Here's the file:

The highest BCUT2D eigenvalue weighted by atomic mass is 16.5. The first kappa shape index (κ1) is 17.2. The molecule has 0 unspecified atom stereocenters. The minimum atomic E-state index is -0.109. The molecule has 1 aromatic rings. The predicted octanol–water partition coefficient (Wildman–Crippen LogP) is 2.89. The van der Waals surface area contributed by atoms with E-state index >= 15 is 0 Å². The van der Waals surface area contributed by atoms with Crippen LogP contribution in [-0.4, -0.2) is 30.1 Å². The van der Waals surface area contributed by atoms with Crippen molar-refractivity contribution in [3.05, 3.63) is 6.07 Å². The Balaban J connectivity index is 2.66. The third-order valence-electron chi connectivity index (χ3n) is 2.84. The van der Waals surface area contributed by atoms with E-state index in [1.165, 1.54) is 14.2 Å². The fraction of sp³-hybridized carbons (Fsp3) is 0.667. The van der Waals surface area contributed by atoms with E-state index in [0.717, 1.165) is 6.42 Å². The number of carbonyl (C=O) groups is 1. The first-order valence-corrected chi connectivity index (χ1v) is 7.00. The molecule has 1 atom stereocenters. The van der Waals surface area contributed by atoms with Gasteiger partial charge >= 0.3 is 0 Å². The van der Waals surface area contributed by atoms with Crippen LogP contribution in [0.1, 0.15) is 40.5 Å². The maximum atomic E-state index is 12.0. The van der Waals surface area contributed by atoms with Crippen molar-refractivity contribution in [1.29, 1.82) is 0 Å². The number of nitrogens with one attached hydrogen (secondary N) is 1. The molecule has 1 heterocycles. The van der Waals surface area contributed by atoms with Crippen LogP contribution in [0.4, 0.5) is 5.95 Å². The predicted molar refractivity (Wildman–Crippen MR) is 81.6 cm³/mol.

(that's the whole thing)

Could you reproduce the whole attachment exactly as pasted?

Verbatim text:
The highest BCUT2D eigenvalue weighted by atomic mass is 16.5. The first kappa shape index (κ1) is 17.2. The molecule has 0 unspecified atom stereocenters. The minimum atomic E-state index is -0.109. The molecule has 1 aromatic rings. The predicted octanol–water partition coefficient (Wildman–Crippen LogP) is 2.89. The van der Waals surface area contributed by atoms with E-state index >= 15 is 0 Å². The van der Waals surface area contributed by atoms with Crippen LogP contribution in [-0.4, -0.2) is 30.1 Å². The van der Waals surface area contributed by atoms with Crippen molar-refractivity contribution in [3.05, 3.63) is 6.07 Å². The Balaban J connectivity index is 2.66. The third-order valence-electron chi connectivity index (χ3n) is 2.84. The van der Waals surface area contributed by atoms with E-state index in [1.165, 1.54) is 14.2 Å². The fraction of sp³-hybridized carbons (Fsp3) is 0.667. The van der Waals surface area contributed by atoms with E-state index in [0.717, 1.165) is 6.42 Å². The number of carbonyl (C=O) groups is 1. The first-order valence-corrected chi connectivity index (χ1v) is 7.00. The molecule has 1 atom stereocenters. The van der Waals surface area contributed by atoms with Gasteiger partial charge >= 0.3 is 0 Å². The van der Waals surface area contributed by atoms with Crippen LogP contribution in [0.1, 0.15) is 40.5 Å². The maximum atomic E-state index is 12.0. The van der Waals surface area contributed by atoms with Crippen molar-refractivity contribution in [1.29, 1.82) is 0 Å². The number of nitrogens with one attached hydrogen (secondary N) is 1. The molecule has 1 heterocycles. The van der Waals surface area contributed by atoms with Crippen LogP contribution in [0.4, 0.5) is 5.95 Å². The predicted molar refractivity (Wildman–Crippen MR) is 81.6 cm³/mol.